FiiO K5

After more than a few months, I finally have the FiiO K5, which gives me some control over the volume of sound from my various headphones and earphones.

The K5 is a little smaller than I was expecting, having the footprint of a small speaker, but that’s a good thing. The less real estate a device takes up the better. In fact, it sits neatly on top of the P3s, keeping it well out of the way. It’s not a portable device, but it is easy to disconnect and move some­where else.

On the front there are switches for the input (dock or line); gain (low, middle, high); the volume control knob with its bright blue light; and the socket for the headphone jack. This is one of those fat ones, although I can’t imagine too many people have them any longer, and at least FiiO supplies an adaptor for a normal-sized jack plug. The volume control only works with the headphone socket.

At the back there are connection for power; a USB connection to a computer (which is data only); two RCA in-ports (which can be used to connect the K5 to an external audio source); two RCA out (which I have connected to the P3s); and two ports for balanced output (if you have such a thing). The manual also refers to a dock in-port, but this model doesn’t have one, which, according to the website, has since been removed (without the manual being up­dated). On top is a little lid which conceals the connection for the E17K or X5. These, especially the latter, need to be pushed down firmly to plug them in.

When the K5 is connected to the laptop with the USB cable, this is purely for data transfer, whether it’s music being processed through the E17K (or X5 in DAC mode) or being transferred to the X5 (in storage mode). It.s possible to have a second device connected through the line-in ports and use the front switch to shift between one source and the other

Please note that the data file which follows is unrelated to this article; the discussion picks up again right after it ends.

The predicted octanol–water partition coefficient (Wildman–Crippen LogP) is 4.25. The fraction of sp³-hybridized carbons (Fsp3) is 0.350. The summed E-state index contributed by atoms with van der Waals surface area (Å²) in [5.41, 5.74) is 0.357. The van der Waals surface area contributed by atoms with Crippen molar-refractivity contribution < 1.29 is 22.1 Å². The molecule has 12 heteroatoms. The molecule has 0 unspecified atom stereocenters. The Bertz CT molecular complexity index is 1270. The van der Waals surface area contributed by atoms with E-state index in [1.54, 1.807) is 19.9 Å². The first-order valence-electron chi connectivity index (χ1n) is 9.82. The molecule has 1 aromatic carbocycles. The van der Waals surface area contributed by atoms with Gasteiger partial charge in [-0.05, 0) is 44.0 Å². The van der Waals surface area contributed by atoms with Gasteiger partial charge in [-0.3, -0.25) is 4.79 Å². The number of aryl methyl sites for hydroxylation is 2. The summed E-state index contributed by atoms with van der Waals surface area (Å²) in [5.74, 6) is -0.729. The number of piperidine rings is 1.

And how does the music sound? Very nice. If my ears are not misleading me, the K5 definitely has something to add to the quality of music, by giving it a certain breadth. The E17K+K5 combo seems to offer a little bit extra alongside other DACs.

Using the line-in ports with the PHA-1A or the iPod Touch (married to the Dragonfly Red) also has a beneficial effect on the sound. The volume of the PHA-1A needs to be pumped up a bit to get audible sound from the K5. Presumably because the PHA-1A has a headphone port, but not a line-out one. There seems to be a greater clarity and richness overall.

I’ve also attached the HA2-SE (line-out) to the K5 via the line-in ports. The interesting discovery there was that the sound is a bit more mellow than the K5+E17K with which I compared with the former combo afterwards.

The other question here is whether it makes any difference to attach the E17K to the K5 via the line-in ports. The answer appears to be that it makes no difference.

The difference between the E17K and the HA2-SE may have something to do with their baseline volumes. The former has always been a bit too loud for my tastes and because volume control (or using the scroll wheel) on the E17K has been so fiddly, I’ve never been inclined to adjust the volume without knowing that there was going to be a lot of tinkering. This is why I bought the K5 in the first place.

 

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